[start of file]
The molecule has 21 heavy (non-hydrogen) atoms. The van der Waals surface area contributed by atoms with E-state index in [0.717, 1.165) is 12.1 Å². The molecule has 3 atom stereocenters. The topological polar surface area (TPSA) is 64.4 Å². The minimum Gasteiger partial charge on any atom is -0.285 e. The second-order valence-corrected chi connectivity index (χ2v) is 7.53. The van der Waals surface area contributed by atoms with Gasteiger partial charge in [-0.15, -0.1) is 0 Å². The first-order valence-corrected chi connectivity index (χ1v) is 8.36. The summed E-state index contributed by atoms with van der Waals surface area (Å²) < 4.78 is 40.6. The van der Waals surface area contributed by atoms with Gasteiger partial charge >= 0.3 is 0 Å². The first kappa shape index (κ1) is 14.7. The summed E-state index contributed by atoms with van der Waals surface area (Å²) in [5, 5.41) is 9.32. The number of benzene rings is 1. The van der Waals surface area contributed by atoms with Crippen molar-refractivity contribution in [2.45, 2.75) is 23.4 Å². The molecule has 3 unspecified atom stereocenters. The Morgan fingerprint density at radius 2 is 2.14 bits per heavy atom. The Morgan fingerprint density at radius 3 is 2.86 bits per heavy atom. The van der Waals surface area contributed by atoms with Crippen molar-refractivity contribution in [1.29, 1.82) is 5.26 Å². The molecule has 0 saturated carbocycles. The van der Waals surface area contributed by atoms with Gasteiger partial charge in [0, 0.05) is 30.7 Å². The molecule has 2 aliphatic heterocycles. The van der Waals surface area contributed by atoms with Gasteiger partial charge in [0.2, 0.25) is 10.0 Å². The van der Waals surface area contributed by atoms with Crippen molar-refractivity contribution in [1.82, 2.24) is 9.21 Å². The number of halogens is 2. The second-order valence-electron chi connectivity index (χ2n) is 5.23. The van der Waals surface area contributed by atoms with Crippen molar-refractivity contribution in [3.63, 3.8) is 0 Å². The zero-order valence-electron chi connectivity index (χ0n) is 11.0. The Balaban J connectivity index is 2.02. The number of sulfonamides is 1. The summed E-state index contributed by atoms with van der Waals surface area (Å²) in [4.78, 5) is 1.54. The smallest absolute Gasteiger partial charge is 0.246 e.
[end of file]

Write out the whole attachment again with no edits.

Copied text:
The molecule has 21 heavy (non-hydrogen) atoms. The van der Waals surface area contributed by atoms with E-state index in [0.717, 1.165) is 12.1 Å². The molecule has 3 atom stereocenters. The topological polar surface area (TPSA) is 64.4 Å². The minimum Gasteiger partial charge on any atom is -0.285 e. The second-order valence-corrected chi connectivity index (χ2v) is 7.53. The van der Waals surface area contributed by atoms with Gasteiger partial charge in [-0.15, -0.1) is 0 Å². The first-order valence-corrected chi connectivity index (χ1v) is 8.36. The summed E-state index contributed by atoms with van der Waals surface area (Å²) < 4.78 is 40.6. The van der Waals surface area contributed by atoms with Gasteiger partial charge >= 0.3 is 0 Å². The first kappa shape index (κ1) is 14.7. The summed E-state index contributed by atoms with van der Waals surface area (Å²) in [5, 5.41) is 9.32. The number of benzene rings is 1. The van der Waals surface area contributed by atoms with Crippen molar-refractivity contribution in [2.45, 2.75) is 23.4 Å². The molecule has 3 unspecified atom stereocenters. The Morgan fingerprint density at radius 2 is 2.14 bits per heavy atom. The Morgan fingerprint density at radius 3 is 2.86 bits per heavy atom. The van der Waals surface area contributed by atoms with Crippen molar-refractivity contribution in [1.29, 1.82) is 5.26 Å². The molecule has 0 saturated carbocycles. The van der Waals surface area contributed by atoms with Gasteiger partial charge in [0, 0.05) is 30.7 Å². The molecule has 2 aliphatic heterocycles. The van der Waals surface area contributed by atoms with Gasteiger partial charge in [0.2, 0.25) is 10.0 Å². The van der Waals surface area contributed by atoms with Crippen molar-refractivity contribution in [1.82, 2.24) is 9.21 Å². The number of halogens is 2. The second-order valence-electron chi connectivity index (χ2n) is 5.23. The van der Waals surface area contributed by atoms with Crippen molar-refractivity contribution in [3.63, 3.8) is 0 Å². The zero-order valence-electron chi connectivity index (χ0n) is 11.0. The Balaban J connectivity index is 2.02. The number of sulfonamides is 1. The summed E-state index contributed by atoms with van der Waals surface area (Å²) in [4.78, 5) is 1.54. The smallest absolute Gasteiger partial charge is 0.246 e.